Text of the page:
Wireless nets could open up a new world to computer viruses

William Jackson

Oh, to be a virus author these days. The predicted explosion of wireless networking and mobile Internet access could open up a playground for malicious code creation that makes the wired Internet look like a low-tech sandbox.

Studies estimate there will be more than 20 million mobile data users by the end of next year, and more wireless devices than conventional PCs accessing the Internet within five years. They will not be just notebook computers, Palm OS devices or wireless phones. They will be everything from refrigerators to gas meters.

Hype? Probably, but where the Internet is concerned, reality has a way of outstripping hype. Most new cell phones will incorporate the Wireless Application Protocol by the end of this year, and a growing number of vendors will offer products and services for WAP access to the Web.

Bluetooth wireless radio chips, which are becoming the industry standard for wireless personal area networking of peripherals and handheld devices, will expand wireless' reach even further.

Motorola Inc.'s first Bluetooth products include a car kit for auto makers. Motorola expects Bluetooth to integrate all of a vehicle's electronic systems, including door locks and onboard diagnostics, into the driver's personal area network.

Sooner than you think

Imagine that, in the not-too-distant future, your Bluetooth PDA automatically unlocks your car doors as you approach. It consults your schedule to see where you're going, then checks to make sure the tank holds enough gas. Using the car's Global Positioning System to find out where you are, it contacts a Web mapping and traffic service and plots the best route based on current traffic conditions. All this data gets transferred to the dashboard's visual readout by the time you put the key in the ignition.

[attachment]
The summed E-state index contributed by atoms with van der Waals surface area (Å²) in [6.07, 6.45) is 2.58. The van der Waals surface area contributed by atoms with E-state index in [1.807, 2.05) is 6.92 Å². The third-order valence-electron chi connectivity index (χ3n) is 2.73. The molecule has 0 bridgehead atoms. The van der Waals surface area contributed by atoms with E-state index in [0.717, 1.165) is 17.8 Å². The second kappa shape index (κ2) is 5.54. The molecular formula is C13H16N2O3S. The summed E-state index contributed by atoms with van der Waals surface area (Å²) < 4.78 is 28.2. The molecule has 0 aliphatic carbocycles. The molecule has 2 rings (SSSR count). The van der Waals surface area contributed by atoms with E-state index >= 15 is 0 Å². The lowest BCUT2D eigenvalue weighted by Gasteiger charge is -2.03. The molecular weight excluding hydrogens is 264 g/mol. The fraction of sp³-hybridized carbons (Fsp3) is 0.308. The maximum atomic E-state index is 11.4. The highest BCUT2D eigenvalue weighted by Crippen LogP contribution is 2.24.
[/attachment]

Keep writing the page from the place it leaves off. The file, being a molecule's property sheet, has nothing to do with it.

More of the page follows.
Imagine also that some hacker uses this Web-WAP-Bluetooth connection to place some malicious code. What if he manages to install the automotive equivalent of BackOrifice in the car's onboard computer? You could have a real mean BackSeat driver in control.

Fantasy? So far. Current viruses aim mostly at Microsoft Windows platforms, and hacker tools are tailored for the Unix server environment. The content conversion performed at WAP gateways and the limited functionality of current mobile devices make it unlikely that you will get a virus on your cell phone through e-mail any time soon.

But as the functionality and storage capacity of mobile devices and remote appliances improve, and as content and applications grow in native wireless formats such as the Handheld Device Markup Language and Wireless Markup Language, interconnected wireless networks will doubtless become attractive targets.

The WAP protocol supports encryption. Bluetooth can provide encryption and frequency hopping, and private-key infrastructures can ensure authentication in wireless transactions. They will all make mobile computing more robust.

But the risks will increase right along with the benefits, and by the time wireless is ready for prime time, the same antivirus technologies will have to be implemented and the same precautions exercised there as in the wired world.


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